Vitalik Buterin opposes hard fork to mitigate Ethereum ASICs

Ethereum co-founder Vitalik Buterin has publicly come out against a proposal to issue an Ethereum hard fork with the view of mitigating the impact of ASIC mining.

Shortly after Monero pivoted to reduce the impact – and potential centralization – of ASIC mining, Vitalik Buterin has argued against a possible hard fork that might afford Ethereum the same level of resistance.

Buterin’s comments were issued in a biweekly developer meeting after the launch of the Antminer E3 – an ASIC rig produced by Bitmain for the purposes of mining Ethereum.

Responding to concerns tabled by Ethereum core developer Piper Merriam, Buterin argued that “Getting everybody to upgrade is likely to be fairly chaotic and detract from more important things. So, at this point I personally lean quite significantly towards no action.”

Buterin’s comments represent an interesting mirror when compared to statements issued by developers of other cryptocurrency projects. When discussing the potential impact of ASIC mining rigs on Monero, core developer Riccardo Spagni decried that “I will do everything in my power to help the community prevent the proliferation of centralization-inducing ASICs on the Monero network”.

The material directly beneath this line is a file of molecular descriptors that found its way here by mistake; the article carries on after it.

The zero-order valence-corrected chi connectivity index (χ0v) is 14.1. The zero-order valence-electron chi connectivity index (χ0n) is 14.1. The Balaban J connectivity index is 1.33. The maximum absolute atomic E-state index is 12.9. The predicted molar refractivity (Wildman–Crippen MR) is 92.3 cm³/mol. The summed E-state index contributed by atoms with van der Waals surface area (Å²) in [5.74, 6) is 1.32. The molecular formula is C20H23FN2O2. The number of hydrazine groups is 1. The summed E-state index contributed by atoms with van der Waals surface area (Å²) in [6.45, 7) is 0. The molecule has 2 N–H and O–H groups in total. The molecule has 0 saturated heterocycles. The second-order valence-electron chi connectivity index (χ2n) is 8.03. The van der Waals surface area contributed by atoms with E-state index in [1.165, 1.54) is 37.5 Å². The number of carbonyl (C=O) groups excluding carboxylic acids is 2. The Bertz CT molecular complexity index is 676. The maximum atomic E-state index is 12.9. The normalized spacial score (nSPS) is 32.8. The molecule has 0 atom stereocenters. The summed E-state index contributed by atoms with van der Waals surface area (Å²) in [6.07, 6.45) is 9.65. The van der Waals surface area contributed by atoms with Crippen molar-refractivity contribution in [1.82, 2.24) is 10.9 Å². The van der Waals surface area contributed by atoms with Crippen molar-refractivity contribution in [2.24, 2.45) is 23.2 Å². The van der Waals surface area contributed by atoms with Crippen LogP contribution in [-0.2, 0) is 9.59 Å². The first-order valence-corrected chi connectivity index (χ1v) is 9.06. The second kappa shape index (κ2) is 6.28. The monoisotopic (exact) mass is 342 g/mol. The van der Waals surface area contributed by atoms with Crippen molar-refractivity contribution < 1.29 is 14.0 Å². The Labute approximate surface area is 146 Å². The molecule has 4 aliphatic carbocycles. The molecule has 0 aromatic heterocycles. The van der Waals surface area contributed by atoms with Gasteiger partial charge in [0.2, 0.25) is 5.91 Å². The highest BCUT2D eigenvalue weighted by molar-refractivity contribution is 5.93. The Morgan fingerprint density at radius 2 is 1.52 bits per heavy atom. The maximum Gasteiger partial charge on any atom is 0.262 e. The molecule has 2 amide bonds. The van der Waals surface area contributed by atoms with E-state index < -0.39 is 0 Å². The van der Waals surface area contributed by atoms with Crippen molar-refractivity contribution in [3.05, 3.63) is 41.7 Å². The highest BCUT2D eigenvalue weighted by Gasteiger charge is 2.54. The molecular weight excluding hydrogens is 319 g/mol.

Monero developers ultimately elected to proceed with a hard fork to mitigate network influence – calling their decision “choosing the lesser of two evils”. 

It remains to be seen if Ethereum’s community will elect to proceed with a hard fork in the same light – and questions remain as to how such a change might influence or prioritize Ethereum’s Casper upgrade, which would introduce proof-of-stake mechanics.

Community sentiment seems clear, however – in a Twitter poll issued by Ethereum Foundation developer Vlad Zamfir, close to 60% of all respondents voted in a favor of a hard fork that could render Ethereum ASIC obsolete.

Ethereum community manager Hudson James has offered that Ethereum’s code would proceed to undergo a formal verification process – whereafter Buterin elaborated that a potential hard cap for Ether could be introduced in a subsequent network upgrade, or alongside Casper itself.